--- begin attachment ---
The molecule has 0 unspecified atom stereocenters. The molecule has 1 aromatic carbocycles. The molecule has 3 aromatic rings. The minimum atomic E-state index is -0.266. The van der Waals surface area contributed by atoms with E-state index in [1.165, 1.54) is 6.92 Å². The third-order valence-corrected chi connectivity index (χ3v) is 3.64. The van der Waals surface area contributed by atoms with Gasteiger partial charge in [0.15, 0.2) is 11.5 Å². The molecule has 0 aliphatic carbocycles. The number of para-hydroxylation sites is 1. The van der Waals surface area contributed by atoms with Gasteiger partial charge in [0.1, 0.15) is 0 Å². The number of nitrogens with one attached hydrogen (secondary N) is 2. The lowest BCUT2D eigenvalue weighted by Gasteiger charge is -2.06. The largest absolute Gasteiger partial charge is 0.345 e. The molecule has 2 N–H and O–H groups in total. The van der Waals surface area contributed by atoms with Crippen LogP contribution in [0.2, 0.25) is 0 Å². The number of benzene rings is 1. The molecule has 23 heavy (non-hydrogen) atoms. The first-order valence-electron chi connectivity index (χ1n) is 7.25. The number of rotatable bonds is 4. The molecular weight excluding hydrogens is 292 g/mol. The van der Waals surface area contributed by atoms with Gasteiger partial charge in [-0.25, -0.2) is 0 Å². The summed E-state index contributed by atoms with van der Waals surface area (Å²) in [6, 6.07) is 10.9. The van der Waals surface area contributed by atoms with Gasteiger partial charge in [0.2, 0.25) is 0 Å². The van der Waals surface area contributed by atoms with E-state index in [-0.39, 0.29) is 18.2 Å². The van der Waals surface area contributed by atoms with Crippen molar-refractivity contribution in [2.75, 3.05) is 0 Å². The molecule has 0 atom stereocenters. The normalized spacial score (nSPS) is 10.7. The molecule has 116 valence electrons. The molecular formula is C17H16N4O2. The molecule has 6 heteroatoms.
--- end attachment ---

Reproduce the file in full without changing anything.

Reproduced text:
The molecule has 0 unspecified atom stereocenters. The molecule has 1 aromatic carbocycles. The molecule has 3 aromatic rings. The minimum atomic E-state index is -0.266. The van der Waals surface area contributed by atoms with E-state index in [1.165, 1.54) is 6.92 Å². The third-order valence-corrected chi connectivity index (χ3v) is 3.64. The van der Waals surface area contributed by atoms with Gasteiger partial charge in [0.15, 0.2) is 11.5 Å². The molecule has 0 aliphatic carbocycles. The number of para-hydroxylation sites is 1. The van der Waals surface area contributed by atoms with Gasteiger partial charge in [0.1, 0.15) is 0 Å². The number of nitrogens with one attached hydrogen (secondary N) is 2. The lowest BCUT2D eigenvalue weighted by Gasteiger charge is -2.06. The largest absolute Gasteiger partial charge is 0.345 e. The molecule has 2 N–H and O–H groups in total. The van der Waals surface area contributed by atoms with Crippen LogP contribution in [0.2, 0.25) is 0 Å². The number of benzene rings is 1. The molecule has 23 heavy (non-hydrogen) atoms. The first-order valence-electron chi connectivity index (χ1n) is 7.25. The number of rotatable bonds is 4. The molecular weight excluding hydrogens is 292 g/mol. The van der Waals surface area contributed by atoms with Gasteiger partial charge in [-0.25, -0.2) is 0 Å². The summed E-state index contributed by atoms with van der Waals surface area (Å²) in [6, 6.07) is 10.9. The van der Waals surface area contributed by atoms with Gasteiger partial charge in [0.2, 0.25) is 0 Å². The van der Waals surface area contributed by atoms with E-state index in [-0.39, 0.29) is 18.2 Å². The van der Waals surface area contributed by atoms with Crippen molar-refractivity contribution in [2.75, 3.05) is 0 Å². The molecule has 0 atom stereocenters. The normalized spacial score (nSPS) is 10.7. The molecule has 116 valence electrons. The molecular formula is C17H16N4O2. The molecule has 6 heteroatoms.